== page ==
Drug Tapering and Discontinuation

Sequential treatment offers a unique opportunity for antidepressant drug tapering and discontinuation. In fact, it offers the opportunity to monitor the patient in one of the most delicate aspects of treatment. In the original studies (Fava et al., 1994, 1998) antidepressant drugs, mainly tricyclics, were decreased at the rate of 25 mg of amitriptyline or its equivalent every other week. When selective serotonin reuptake inhibitors (SSRIs) are involved, more gradual tapering is the better.

It is important to warn the patient that he/she should not perceive "steps" (as one patient defined them) in this tapering (i.e., patients should not perceive substantial differences in their sleep, energy, mood, and appetite in going from 200 mg to 175 mg of amitriptyline per day). If they do, the appropriateness of tapering the antidepressant drug should be questioned. Indeed, in the original studies, drug discontinuation did not take place in a few patients.

The sequential format offers an ideal opportunity to support the patient psychologically when withdrawal syndromes (despite slow tapering, particularly with SSRI) do occur. At times when patients are fearful of drug discontinuation, it is helpful to emphasize that a drug-free status is a step forward in therapy and may be associated with increased quality of life. Thus, it is a sign of progress. Antidepressant drugs may be prescribed again, if needed, in the event of prodromal symptoms of mood deterioration, and patients should be reassured that this option is always available.

Review of Efficacy Research

There is now extensive research evidence, based on five randomized controlled trials reviewed in detail elsewhere (Fava et al., 2005), on the long-term benefits, including a lowered relapse rate, of increasing the level of remission with cognitive-behavioral strategies. In one trial, Fava et al. (1998) used the combination of CT and WBT described in this chapter and yielded dramatic differences in relapse rate compared to clinical management. In two trials, follow-up was up to 6 years (Fava et al., 2004; Paykel et al., 2005).


The patient, a 44-year-old man who works as a county clerk, has a major depressive disorder of recent onset. He had two previous episodes 1 and 3 years earlier that were treated by his primary care physician with fluvoxa-mine (100 mg per day) for 4 months each time. Although in this case his physician has prescribed fluvoxamine (100 mg per day), he wonders whether a different treatment may be justified. Careful assessment discloses only partial remission after each episode. The psychiatrist confirms treatment with fluvoxamine, but introduces the need of a sequential approach. After 3 months of drug treatment, the patient is given the combined treatment, CT + WBT. The CT part of treatment yields important insights and modification of some of his maladaptive attitudes. WBT allows him to realize how his lack of autonomy leads his workmates consistently to take advantage of him. This results in workloads that, because of their diverse nature, undermine the patient's environmental mastery, constitute a significant stress, and increase his work hours. The patient accepts the situation by virtue of his low degree of self-acceptance: He claims that this is the way he is, but at the same time he is dissatisfied with himself and chronically irritable. When he learns to say "no" to his colleagues (assertiveness training) and to endorse this attitude consistently, a significant degree of distress ensues, linked to perceived disapproval by others. However, as time goes by, his tolerance to disapproval gradually increases, and in the last session he is able to make the following remark: "Now my workmates say that I have changed and that I have become a bastard. In a way I am sorry, since I have always tried to be helpful and kind to people. But in another way I am happy, because this means that—for the first time in my life—I have been able to protect myself." Fluvoxamine was tapered and discontinued during psychotherapy. The patient had no further relapse at an 8-year follow-up, while being drug-free. This clinical picture illustrates how an initial feeling of well-being (being helpful to others) identified in the patient's diary was likely to lead to overwhelming distress. Its appraisal and the resulting change in behavior initially led to more distress, then yielded a lasting remission.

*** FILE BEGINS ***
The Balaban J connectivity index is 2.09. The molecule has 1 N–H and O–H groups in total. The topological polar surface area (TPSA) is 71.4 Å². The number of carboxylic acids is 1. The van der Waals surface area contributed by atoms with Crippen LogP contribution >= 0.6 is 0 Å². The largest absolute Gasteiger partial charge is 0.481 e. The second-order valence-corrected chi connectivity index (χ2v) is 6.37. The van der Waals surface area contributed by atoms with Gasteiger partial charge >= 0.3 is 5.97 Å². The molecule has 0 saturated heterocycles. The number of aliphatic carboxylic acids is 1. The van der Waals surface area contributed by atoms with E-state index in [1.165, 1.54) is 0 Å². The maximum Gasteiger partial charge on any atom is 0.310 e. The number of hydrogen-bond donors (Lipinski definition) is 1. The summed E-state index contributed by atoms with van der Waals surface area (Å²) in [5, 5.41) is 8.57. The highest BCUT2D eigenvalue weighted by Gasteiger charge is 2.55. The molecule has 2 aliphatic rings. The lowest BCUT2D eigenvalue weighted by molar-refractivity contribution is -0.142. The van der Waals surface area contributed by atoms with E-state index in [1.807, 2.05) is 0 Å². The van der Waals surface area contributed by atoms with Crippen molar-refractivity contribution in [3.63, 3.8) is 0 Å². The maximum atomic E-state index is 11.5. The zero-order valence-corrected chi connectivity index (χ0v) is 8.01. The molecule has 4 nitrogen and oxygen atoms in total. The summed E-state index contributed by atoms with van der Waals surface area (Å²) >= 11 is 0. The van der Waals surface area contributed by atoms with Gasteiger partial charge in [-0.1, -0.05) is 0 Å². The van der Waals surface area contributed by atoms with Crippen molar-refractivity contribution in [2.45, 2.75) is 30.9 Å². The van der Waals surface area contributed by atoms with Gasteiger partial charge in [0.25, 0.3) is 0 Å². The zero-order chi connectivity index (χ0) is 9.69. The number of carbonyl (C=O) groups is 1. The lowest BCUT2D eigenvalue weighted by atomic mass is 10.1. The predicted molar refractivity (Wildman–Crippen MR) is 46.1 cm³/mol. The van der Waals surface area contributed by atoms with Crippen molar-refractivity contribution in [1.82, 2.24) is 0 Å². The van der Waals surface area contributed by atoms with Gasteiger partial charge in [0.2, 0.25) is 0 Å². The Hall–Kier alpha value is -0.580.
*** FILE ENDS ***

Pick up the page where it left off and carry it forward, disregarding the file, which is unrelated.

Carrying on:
Isaac Marks (1999) suggested that the prevailing therapeutic mechanisms for explaining therapeutic effectiveness in psychotherapy are about to change. Foa and Kozak (1997) wondered whether the slowing advance of CT might be the result of an alienation from psychopathology. The sequential model introduces a conceptual shift in psychotherapy research and practice. The target of psychotherapeutic efforts is not predetermined and therapy-driven (e.g., cognitive triad) but depends on the type and intensity of residual symptomatology (Fava et al., 1994,1998) or the specific impairments in psychological well-being (Fava et al., 1998; Fava & Ruini, 2003). Therefore, the cognitive approach in the sequential model is pragmatic and realistic instead of idealistic, based on a strictly evidence-based appraisal of its components (Fava, 2000). There is limited awareness that current techniques of treating affective disorders are geared more toward acute situations than toward residual phases of illness, and that they neglect psychological well-being (Fava, 1999). The model may be frustrating to the purist because of its blurring of clear-cut interpretive instruments. However, it is more in keeping with the complexity of the balance of positive and negative affects (Ryff & Singer, 1998) in health and disease, and the clinical needs of patients with affective disorders.


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